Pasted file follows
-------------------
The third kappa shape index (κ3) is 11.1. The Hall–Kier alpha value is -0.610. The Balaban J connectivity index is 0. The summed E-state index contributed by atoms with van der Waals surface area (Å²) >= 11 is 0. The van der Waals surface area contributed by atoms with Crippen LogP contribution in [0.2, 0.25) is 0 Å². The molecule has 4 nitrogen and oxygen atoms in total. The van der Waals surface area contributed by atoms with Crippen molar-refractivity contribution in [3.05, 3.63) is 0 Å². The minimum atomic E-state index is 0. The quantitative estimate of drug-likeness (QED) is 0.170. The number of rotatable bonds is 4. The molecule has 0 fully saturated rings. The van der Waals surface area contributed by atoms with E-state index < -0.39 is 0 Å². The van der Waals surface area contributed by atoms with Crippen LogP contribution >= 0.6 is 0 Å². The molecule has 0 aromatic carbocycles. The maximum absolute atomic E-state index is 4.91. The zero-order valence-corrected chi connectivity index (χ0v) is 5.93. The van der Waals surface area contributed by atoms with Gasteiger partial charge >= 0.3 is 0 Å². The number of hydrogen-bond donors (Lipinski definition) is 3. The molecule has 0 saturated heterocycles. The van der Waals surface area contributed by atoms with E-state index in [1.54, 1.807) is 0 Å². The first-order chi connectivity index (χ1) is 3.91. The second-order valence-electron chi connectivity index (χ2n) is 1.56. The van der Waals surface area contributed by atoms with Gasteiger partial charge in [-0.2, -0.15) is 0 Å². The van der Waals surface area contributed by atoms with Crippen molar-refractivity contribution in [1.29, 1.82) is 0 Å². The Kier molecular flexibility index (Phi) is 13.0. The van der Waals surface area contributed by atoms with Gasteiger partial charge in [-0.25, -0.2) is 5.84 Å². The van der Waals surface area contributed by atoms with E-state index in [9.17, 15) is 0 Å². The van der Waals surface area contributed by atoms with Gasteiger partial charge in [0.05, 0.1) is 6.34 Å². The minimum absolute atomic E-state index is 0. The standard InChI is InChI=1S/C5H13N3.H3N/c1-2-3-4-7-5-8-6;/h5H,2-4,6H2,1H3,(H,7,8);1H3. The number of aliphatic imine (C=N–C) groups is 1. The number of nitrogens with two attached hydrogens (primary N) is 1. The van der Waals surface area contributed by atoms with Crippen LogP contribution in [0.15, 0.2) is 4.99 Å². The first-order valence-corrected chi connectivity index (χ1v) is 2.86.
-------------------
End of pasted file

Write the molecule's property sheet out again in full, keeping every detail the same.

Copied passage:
The third kappa shape index (κ3) is 11.1. The Hall–Kier alpha value is -0.610. The Balaban J connectivity index is 0. The summed E-state index contributed by atoms with van der Waals surface area (Å²) >= 11 is 0. The van der Waals surface area contributed by atoms with Crippen LogP contribution in [0.2, 0.25) is 0 Å². The molecule has 4 nitrogen and oxygen atoms in total. The van der Waals surface area contributed by atoms with Crippen molar-refractivity contribution in [3.05, 3.63) is 0 Å². The minimum atomic E-state index is 0. The quantitative estimate of drug-likeness (QED) is 0.170. The number of rotatable bonds is 4. The molecule has 0 fully saturated rings. The van der Waals surface area contributed by atoms with E-state index < -0.39 is 0 Å². The van der Waals surface area contributed by atoms with Crippen LogP contribution >= 0.6 is 0 Å². The molecule has 0 aromatic carbocycles. The maximum absolute atomic E-state index is 4.91. The zero-order valence-corrected chi connectivity index (χ0v) is 5.93. The van der Waals surface area contributed by atoms with Gasteiger partial charge >= 0.3 is 0 Å². The number of hydrogen-bond donors (Lipinski definition) is 3. The molecule has 0 saturated heterocycles. The van der Waals surface area contributed by atoms with E-state index in [1.54, 1.807) is 0 Å². The first-order chi connectivity index (χ1) is 3.91. The second-order valence-electron chi connectivity index (χ2n) is 1.56. The van der Waals surface area contributed by atoms with Gasteiger partial charge in [-0.2, -0.15) is 0 Å². The van der Waals surface area contributed by atoms with Crippen molar-refractivity contribution in [1.29, 1.82) is 0 Å². The Kier molecular flexibility index (Phi) is 13.0. The van der Waals surface area contributed by atoms with Gasteiger partial charge in [-0.25, -0.2) is 5.84 Å². The van der Waals surface area contributed by atoms with E-state index in [9.17, 15) is 0 Å². The van der Waals surface area contributed by atoms with Gasteiger partial charge in [0.05, 0.1) is 6.34 Å². The minimum absolute atomic E-state index is 0. The standard InChI is InChI=1S/C5H13N3.H3N/c1-2-3-4-7-5-8-6;/h5H,2-4,6H2,1H3,(H,7,8);1H3. The number of aliphatic imine (C=N–C) groups is 1. The number of nitrogens with two attached hydrogens (primary N) is 1. The van der Waals surface area contributed by atoms with Crippen LogP contribution in [0.15, 0.2) is 4.99 Å². The first-order valence-corrected chi connectivity index (χ1v) is 2.86.